Sunday, July 26, 2015

It's a wrap: Finishing up the 2015 season at Molino

Official group photo for 2015, taken overlooking Spring Lake.
Friday marked the last official day of the 2015 Colonial Frontiers summer field school, and all but one of the excavation units at Molino have been completed and backfilled.  This year's fieldwork at Molino was unquestionably successful, and provided important new clues to both the mid-18th-century Mission San Joseph de Escambe and the late 19th-century Molino Mills sawmill, although many questions of course remain.

Excavations in Mission Escambe on the site's upper terrace provided new clues as to the probable corner of a mission-era rectangular structure that may be the mission church, as pictured in the photos below.

View to SE of sand lens in E-W trench, with lens on S profile where the trench cornered.
Kelsey and Emma working on bisection of trench feature.

Floor-cleaning from three angles.

View of S profile with substantial post below sand lens.

Other excavation units to the north were designed to catch wall posts or interior features of a predicted circular Apalachee residential structure, and although a total of three units were opened here this summer (two 1x2m and one 1.5x2m in size), only a few posts were found, only some of which were deep enough to have been probable wall posts or roof supports.  Initial inferences regarding a large circular structure some 10 meters in diameter were not supported, and although more units will be needed next year to confirm a pattern, the possible residential structure here presently seems to be most probably in the neighborhood of 6-6.5 meters in diameter.  A good amount of residential debris was found in these units, however, as well as a probable smudge pit.

Jillian and Melissa pause while helping start a larger unit adjacent to the unit Olivia is sitting in.

Kayla takes an overhead plan view shot while Jillian steadies the ladder.

Kayla shows off fragments of Spanish majolica she has just found in her unit.

Tyler takes a photo of a feature profile with Jillian holding a metric rule.

Final plan view photo showing the base of two finished units, mostly demonstrating where posts (hence walls) are NOT located.

Kelsey makes notes on the profile of one of the units in the area of the possible southern wall of the round house.

A pretty fragment of hand-painted blue majolica from the house area.

Below the upper terrace, the two excavation units in the floor of Molino Mills were slowed by an over-abundance of architectural features and building debris, but provided considerable information about the Reconstruction-era sawmill.  Our uppermost unit located on the bluff slope exposed the southern edge of a brick floor feature first identified in a shovel test last year, and revealed that the floor had been laid in on a level platform carved into the bluff itself, and was bordered along the bluff edge by a drainage trench somewhat lower than the elevation of the bricks, with water-lain sand and a central gully subsequently covered by burned wood and nail debris when the mill burned in 1884.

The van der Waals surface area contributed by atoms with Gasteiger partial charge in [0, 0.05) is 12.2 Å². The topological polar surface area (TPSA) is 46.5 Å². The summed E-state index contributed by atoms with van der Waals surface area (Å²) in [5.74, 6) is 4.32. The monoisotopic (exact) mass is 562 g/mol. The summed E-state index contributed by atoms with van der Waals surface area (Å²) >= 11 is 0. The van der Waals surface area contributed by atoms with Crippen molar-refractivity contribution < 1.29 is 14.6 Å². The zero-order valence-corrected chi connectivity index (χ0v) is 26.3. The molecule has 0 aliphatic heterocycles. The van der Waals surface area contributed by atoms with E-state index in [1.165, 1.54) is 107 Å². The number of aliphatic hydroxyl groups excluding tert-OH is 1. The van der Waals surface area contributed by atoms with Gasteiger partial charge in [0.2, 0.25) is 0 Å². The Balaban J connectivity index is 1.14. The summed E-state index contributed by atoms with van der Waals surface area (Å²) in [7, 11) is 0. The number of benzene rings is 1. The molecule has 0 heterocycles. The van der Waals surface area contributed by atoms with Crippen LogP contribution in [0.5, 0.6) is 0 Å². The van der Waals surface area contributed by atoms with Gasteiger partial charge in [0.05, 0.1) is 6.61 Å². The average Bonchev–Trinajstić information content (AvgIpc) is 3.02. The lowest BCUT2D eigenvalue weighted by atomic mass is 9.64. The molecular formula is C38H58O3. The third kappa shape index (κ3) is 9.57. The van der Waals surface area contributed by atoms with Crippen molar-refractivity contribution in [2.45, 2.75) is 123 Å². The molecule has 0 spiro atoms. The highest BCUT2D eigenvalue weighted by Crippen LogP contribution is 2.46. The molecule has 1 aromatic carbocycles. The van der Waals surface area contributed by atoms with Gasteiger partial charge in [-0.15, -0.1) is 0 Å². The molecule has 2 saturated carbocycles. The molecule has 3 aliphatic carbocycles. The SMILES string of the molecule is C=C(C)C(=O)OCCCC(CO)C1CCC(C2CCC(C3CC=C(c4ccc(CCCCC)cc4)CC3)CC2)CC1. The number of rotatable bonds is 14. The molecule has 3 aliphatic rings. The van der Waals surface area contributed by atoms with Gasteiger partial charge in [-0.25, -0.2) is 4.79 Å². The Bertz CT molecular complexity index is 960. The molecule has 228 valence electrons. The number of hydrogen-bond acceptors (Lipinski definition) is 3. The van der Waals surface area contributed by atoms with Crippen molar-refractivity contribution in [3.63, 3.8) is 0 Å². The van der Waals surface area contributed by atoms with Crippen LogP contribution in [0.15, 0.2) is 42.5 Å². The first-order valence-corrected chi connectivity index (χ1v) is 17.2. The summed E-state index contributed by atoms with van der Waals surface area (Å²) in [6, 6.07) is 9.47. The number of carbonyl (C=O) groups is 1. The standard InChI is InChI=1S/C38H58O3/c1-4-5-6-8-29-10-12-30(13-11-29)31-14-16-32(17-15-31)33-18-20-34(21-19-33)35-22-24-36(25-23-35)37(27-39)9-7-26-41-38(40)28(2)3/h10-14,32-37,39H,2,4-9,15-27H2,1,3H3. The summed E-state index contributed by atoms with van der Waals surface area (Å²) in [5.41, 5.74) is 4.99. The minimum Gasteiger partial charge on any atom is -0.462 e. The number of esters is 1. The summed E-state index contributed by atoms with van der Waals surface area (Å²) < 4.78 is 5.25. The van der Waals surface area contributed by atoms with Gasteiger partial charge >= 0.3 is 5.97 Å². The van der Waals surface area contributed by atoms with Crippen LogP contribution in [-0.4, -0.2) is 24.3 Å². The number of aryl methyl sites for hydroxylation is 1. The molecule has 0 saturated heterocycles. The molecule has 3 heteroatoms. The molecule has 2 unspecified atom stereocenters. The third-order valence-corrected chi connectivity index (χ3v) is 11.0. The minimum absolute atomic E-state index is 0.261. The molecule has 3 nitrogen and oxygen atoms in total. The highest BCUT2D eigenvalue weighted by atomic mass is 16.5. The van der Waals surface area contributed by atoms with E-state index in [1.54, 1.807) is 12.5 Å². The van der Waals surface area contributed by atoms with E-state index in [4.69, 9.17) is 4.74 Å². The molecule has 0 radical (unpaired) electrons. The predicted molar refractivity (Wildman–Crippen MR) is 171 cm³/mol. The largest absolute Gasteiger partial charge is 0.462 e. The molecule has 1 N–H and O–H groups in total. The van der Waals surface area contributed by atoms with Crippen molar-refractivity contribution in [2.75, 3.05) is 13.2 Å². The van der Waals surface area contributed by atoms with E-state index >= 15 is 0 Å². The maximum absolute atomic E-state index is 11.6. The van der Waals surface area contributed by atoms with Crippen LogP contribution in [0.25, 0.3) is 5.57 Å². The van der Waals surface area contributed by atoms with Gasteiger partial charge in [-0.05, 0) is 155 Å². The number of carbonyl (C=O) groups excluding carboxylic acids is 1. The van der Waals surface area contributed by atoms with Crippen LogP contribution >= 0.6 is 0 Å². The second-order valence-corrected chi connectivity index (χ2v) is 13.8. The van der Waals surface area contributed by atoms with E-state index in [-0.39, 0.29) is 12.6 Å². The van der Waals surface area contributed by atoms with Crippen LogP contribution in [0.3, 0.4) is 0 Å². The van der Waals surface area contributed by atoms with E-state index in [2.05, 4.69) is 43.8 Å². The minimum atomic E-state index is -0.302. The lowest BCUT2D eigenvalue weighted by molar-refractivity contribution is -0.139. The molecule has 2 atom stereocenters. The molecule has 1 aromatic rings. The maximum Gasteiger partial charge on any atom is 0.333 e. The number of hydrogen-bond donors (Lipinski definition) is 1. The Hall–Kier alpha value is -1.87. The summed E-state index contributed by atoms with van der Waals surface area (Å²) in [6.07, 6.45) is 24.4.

Caroline celebrates the completion of one stage of the trench feature excavation.

Caroline, Kristin, and Darby revel in the completion of unit backfilling.

The most distant excavation unit, located in the humid, mosquito-infested lower terrace area adjacent to the active swamp-bottom, proved to have been situated on the northern edge of some sort of excavation associated with the emplacement of what appears to have been sawmill machinery, and included considerable brick and mortar debris in the southern half, underlain by clay fill, burned debris, and underlying sand deposits, bordered on the north once again by some sort of drainage trench lined by boards that appear to have charred in the ground when the mill burned.  A large iron bolt had been set deep within a trench next to the excavated area under the machinery it was probably attached to.

Jen, Darby, and Melissa pause during the excavation of the middle layers of the unit.

Jen and Olivia carefully excavate around the bricks and trench/board features near the bottom of the unit.

Kelsey, Jodi, and Olivia work on mapping the board-lined trench while Chelsea works on unit paperwork.

Tyler and Kelsey display the striking results of a day of intense waterscreening through muddy clay.

An unrusted bent cut nail recovered among the debris in this unit.

The entire crew rallies around the last of the waterscreening during the last hour of the last day as rains begin to fall.